First sold as Seasonal pair, Smurf in Bunny Suit and Smurfette in Bunny Suit in 1983 by Schleich with article number 20832. These were both made in Portugal.
Schleich produced both bunnies from 1983 to 1986 and then again from 1989 to 1995. In 1996 Schleich made new Easter smurfs with new article numbers. Sadly the two Easter bunnies were not part of the new Easter themed smurfs. It is unclear why this was.
So if you know someone who adores their smurfs instead of buying them chocolate easter eggs this year how about getting them an Smurf bunny.
Many factors determine the value of a smurf, so when one looks back twenty years ago to have a look at the smurfs that were produced in 1997 I found I was in for unexpected surprise.
In 1997 Schleich released seven new smurfs and two new Easter themed smurfs. The first surprise I encountered was that back in 1997 Schleich did not have a theme for a year release like they do now. Upon looking into this it appears that the Marching Band Smurfs released back in 2002 were the first ones produced with a theme. Back in 1997 it was more like they had themed pairs.
Inline Skater Smurf and Inline Skater Smurfette Disco Smurf and Disco Smurfette Smurf Child with Doll and Smurf Child on Toy Truck
The last one released for 1997 was Smurf Bathing which was first produced in 1996 for the Quick Fast Food promotion. As part of the promotion Smurf Bathing was included with a bath tub.
As for the two Easter themed smurfs these included Smurf with Easter egg on back and Smurf eating chocolate Easter egg.
When the Decade Display Box Sets were released in 2011, it is surprising that none of the smurfs from 1997 were used for the 1990 to 1999 decade box. Again I wonder if this had something to do with the smurfs being produced as a themed pair.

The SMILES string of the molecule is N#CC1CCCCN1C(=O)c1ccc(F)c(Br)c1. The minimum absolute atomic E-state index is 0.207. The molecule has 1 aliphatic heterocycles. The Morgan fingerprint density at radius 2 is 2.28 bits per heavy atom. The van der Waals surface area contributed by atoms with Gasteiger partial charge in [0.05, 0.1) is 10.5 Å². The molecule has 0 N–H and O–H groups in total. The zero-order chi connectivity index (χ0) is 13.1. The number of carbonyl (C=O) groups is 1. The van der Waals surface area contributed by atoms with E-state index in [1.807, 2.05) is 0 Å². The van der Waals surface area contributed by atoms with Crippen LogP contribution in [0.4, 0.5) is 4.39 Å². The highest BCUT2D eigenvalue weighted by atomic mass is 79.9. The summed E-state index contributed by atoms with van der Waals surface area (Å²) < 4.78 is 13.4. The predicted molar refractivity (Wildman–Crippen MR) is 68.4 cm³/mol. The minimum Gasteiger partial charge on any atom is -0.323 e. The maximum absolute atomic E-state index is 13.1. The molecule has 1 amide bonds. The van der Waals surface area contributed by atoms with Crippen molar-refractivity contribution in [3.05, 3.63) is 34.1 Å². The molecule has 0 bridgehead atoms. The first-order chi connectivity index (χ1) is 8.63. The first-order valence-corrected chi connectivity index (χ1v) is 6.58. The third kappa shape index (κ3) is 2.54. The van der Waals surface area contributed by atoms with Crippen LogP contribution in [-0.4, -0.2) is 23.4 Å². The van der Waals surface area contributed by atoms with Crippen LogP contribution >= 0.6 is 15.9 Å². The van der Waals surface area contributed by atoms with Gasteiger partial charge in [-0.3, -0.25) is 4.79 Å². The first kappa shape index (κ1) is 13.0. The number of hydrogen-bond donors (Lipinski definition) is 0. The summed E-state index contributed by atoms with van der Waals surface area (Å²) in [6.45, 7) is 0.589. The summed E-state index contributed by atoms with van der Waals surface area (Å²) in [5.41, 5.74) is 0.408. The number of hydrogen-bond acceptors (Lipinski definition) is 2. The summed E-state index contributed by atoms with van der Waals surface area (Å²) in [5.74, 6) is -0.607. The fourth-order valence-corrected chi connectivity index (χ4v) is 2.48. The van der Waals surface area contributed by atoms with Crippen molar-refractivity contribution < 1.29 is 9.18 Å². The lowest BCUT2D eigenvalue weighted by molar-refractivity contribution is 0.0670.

Like a lot of smurfs produced in the late 1990’s these can still be easily found inreally good condition and at a reasonable price. Generally speaking it is easier to find these smurfs compared to the ones sold in 1996.
For those of you who like to collect smurfs with different colour variations, Disco Smurfette is the one to look out for. In 2010 The Smurfs – Just Smurfy 3 (DVD box set) was sold with a bonus figurine in Australia. The bonus figurine was Disco Smurfette this time instead of white underwear as originally released she was wearing lime green underwear. This version is now highly sought after by most collectors.
Looking back at past years and what smurfs were sold, it is always a nice way to appreciate ones own collection. It also helps you understand what determines the value of particular smurfs. Whether that value be a nostalgic one or one driven more be price.
Some may say I continue to be a silly woman for breaking a collector’s principle this week, for not buying a Smurf’s Cottage in its original box. Over my time collecting smurfs, I have acquired six cottages but none in their original boxes. Don’t get me wrong I like the look of the cottages especially displayed in different parts of the house but if there was a choice between smurfs and a cottage I would most likely go for the smurfs!
To be honest the box had seen better days, as you could see where someone had ripped off the original price sticker on it. The pop up card that would have been used to hang up the item on display was now looking rather poorly as it flopped across the top of the box. Once again I probably did a big no-no by opening up the box to inspect the condition of the green roofed cottage and also to ensure it included its butterfly.
With the Green Cottage that I was considering, this had a light brown door with an oval shaped window with curtains covering the sides of the oval surrounded by a light grey door frame. The window frames were also painted light brown. The Cottage also included it’s yellow butterfly with painted blue wings.
The Cottages were first made by Schleich in 1978 in three different colours, red, green and blue. The green roofed cottage was given article number 4.0012. It appears that they used the same box for all three cottages and would just place a tick in a tick-box to indicate which coloured roof belonged in the box. Back in 1981 Bp Australia was selling the cottages for just $3.99.
The whole ‘mint condition in box’ thing just doesn’t matter to me. It is true that I like to keep the Super Smurfs and Playsets boxes as I find them fascinating to read. But in the end I also feel a cottage looks better out of its box.